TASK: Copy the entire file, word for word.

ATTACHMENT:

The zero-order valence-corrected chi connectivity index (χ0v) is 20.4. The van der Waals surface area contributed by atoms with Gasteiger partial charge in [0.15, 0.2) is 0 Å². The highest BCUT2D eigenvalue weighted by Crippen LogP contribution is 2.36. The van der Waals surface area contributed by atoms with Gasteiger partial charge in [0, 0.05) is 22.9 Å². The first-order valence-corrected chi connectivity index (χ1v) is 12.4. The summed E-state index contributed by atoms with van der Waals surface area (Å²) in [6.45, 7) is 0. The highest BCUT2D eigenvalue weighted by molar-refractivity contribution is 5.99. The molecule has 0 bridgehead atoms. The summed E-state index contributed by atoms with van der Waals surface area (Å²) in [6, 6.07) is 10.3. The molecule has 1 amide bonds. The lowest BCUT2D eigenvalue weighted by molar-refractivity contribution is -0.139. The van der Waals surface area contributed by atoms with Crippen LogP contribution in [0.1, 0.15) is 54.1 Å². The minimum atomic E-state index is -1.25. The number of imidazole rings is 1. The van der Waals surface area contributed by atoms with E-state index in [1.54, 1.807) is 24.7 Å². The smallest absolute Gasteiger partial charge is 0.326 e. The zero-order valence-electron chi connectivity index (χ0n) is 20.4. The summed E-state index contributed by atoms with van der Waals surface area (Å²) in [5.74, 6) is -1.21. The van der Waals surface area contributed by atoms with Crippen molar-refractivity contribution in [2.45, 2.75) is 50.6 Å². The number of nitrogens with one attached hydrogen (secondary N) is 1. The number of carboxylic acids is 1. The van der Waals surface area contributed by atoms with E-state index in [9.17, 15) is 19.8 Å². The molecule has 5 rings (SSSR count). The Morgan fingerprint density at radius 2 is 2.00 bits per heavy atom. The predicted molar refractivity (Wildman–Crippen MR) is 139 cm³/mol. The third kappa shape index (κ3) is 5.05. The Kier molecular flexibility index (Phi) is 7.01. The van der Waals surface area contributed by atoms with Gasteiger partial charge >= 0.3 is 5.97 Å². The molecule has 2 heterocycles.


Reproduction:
The zero-order valence-corrected chi connectivity index (χ0v) is 20.4. The van der Waals surface area contributed by atoms with Gasteiger partial charge in [0.15, 0.2) is 0 Å². The highest BCUT2D eigenvalue weighted by Crippen LogP contribution is 2.36. The van der Waals surface area contributed by atoms with Gasteiger partial charge in [0, 0.05) is 22.9 Å². The first-order valence-corrected chi connectivity index (χ1v) is 12.4. The summed E-state index contributed by atoms with van der Waals surface area (Å²) in [6.45, 7) is 0. The highest BCUT2D eigenvalue weighted by molar-refractivity contribution is 5.99. The molecule has 0 bridgehead atoms. The summed E-state index contributed by atoms with van der Waals surface area (Å²) in [6, 6.07) is 10.3. The molecule has 1 amide bonds. The lowest BCUT2D eigenvalue weighted by molar-refractivity contribution is -0.139. The van der Waals surface area contributed by atoms with Crippen LogP contribution in [0.1, 0.15) is 54.1 Å². The minimum atomic E-state index is -1.25. The number of imidazole rings is 1. The van der Waals surface area contributed by atoms with E-state index in [1.54, 1.807) is 24.7 Å². The smallest absolute Gasteiger partial charge is 0.326 e. The zero-order valence-electron chi connectivity index (χ0n) is 20.4. The summed E-state index contributed by atoms with van der Waals surface area (Å²) in [5.74, 6) is -1.21. The van der Waals surface area contributed by atoms with Crippen molar-refractivity contribution in [2.45, 2.75) is 50.6 Å². The number of nitrogens with one attached hydrogen (secondary N) is 1. The number of carboxylic acids is 1. The van der Waals surface area contributed by atoms with E-state index in [9.17, 15) is 19.8 Å². The molecule has 5 rings (SSSR count). The Morgan fingerprint density at radius 2 is 2.00 bits per heavy atom. The predicted molar refractivity (Wildman–Crippen MR) is 139 cm³/mol. The third kappa shape index (κ3) is 5.05. The Kier molecular flexibility index (Phi) is 7.01. The van der Waals surface area contributed by atoms with Gasteiger partial charge >= 0.3 is 5.97 Å². The molecule has 2 heterocycles.